According to an IHS iSuppli PV Perspectives Market Brief and the companys Polysilicon Price Index, supply will significantly outstrip demand, thus leading to "major price erosion".
Both spot and contract prices are expected to be affected, depending on the contract type and purity of the polysilicon. For example, IHS iSuppli says contract pricing for 9N/9N+ pure polysilicon is forecast to fall to $32.20 in June, down from $33.40 in February. Meanwhile, it believes that spot market pricing for 9N/9N+ pure will decrease to $24.40, down from $27.90. Overall, it is predicted that polysilicon prices will hit $22 per kilogram by the end of the year.
In 2011, Henning Wicht, director and principal analyst, says spot prices fell by 65 percent. "This year is expected to bring another 56 percent reduction. All this will have an impact on pricing for solar modules and systems as well, adding to the woes of the industry in what is already expected to be a challenging year. These developments are likely to lead to long-term changes in the way polysilicon is bought and sold in the PV industry," he explains.
In particular, spot price declines are affecting long-term contract agreements (LTA), "which have dominated the industry until recently." However, IHS iSuppli does believe that since polysilicon is still not a commodity product, due to the different levels of purity, LTA contracts are not about to disappear. "Polysilicon is not fully commoditized, and different impurity levels can lead to lower solar module efficiencies, making quality control still an important part of the purchasing process," it states.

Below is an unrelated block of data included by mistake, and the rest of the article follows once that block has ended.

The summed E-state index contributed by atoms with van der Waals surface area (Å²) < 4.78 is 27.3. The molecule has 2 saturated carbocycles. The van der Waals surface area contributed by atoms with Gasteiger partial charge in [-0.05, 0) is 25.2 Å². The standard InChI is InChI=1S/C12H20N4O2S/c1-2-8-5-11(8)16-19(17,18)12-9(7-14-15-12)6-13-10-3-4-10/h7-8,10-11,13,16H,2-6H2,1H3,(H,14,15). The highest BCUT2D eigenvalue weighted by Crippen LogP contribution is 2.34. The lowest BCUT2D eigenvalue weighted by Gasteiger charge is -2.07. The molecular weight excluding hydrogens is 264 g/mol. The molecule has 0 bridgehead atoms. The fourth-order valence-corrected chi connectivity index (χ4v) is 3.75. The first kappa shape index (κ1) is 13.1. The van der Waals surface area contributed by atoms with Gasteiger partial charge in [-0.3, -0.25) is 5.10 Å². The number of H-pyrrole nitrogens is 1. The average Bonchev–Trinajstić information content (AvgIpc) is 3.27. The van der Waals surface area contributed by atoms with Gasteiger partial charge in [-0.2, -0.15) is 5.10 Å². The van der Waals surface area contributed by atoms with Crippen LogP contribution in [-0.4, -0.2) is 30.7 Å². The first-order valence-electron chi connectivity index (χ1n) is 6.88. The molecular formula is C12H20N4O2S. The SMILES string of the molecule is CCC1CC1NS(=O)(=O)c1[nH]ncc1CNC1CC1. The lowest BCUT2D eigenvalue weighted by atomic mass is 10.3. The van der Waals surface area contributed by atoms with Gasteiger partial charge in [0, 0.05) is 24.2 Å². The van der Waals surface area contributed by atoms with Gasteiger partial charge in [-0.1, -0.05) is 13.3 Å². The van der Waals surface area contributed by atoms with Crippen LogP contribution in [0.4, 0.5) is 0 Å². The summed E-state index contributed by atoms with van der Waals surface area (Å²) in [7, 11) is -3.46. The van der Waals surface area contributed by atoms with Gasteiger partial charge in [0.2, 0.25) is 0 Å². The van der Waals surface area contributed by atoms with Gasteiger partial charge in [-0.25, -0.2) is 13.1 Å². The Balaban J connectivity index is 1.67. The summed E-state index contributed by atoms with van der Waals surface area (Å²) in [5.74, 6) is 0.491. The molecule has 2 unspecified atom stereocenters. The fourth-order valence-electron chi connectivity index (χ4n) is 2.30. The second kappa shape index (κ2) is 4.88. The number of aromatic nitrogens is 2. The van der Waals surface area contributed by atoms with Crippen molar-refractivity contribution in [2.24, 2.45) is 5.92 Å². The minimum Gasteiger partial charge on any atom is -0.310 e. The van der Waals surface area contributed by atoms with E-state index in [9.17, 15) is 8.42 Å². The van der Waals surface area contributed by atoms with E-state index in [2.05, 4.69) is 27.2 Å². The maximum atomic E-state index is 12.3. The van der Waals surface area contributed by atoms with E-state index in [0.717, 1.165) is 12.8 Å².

Despite this, it says LTA contracts are more likely to be signed when the pricing remains flexible to market conditions. "One way to adjust LTA prices is to link price changes to the spot market," says IHS iSuppli.
Overall, the company predicts that 328,000 metric tons (MT) of polysilicon will be produced in 2012, compared to 285,000 MT in 2011; demand is only expected to be 196,000 MT, down four percent on last year. "This means that production capacity will outstrip demand this year just like the last, with excess production actually widening to a whopping 132,000 metric tons in 2012, up from 80,000 metric tons in 2011. Supply will exceed demand by 67 percent in 2012, up from 39 percent in 2011," says IHS iSuppli.
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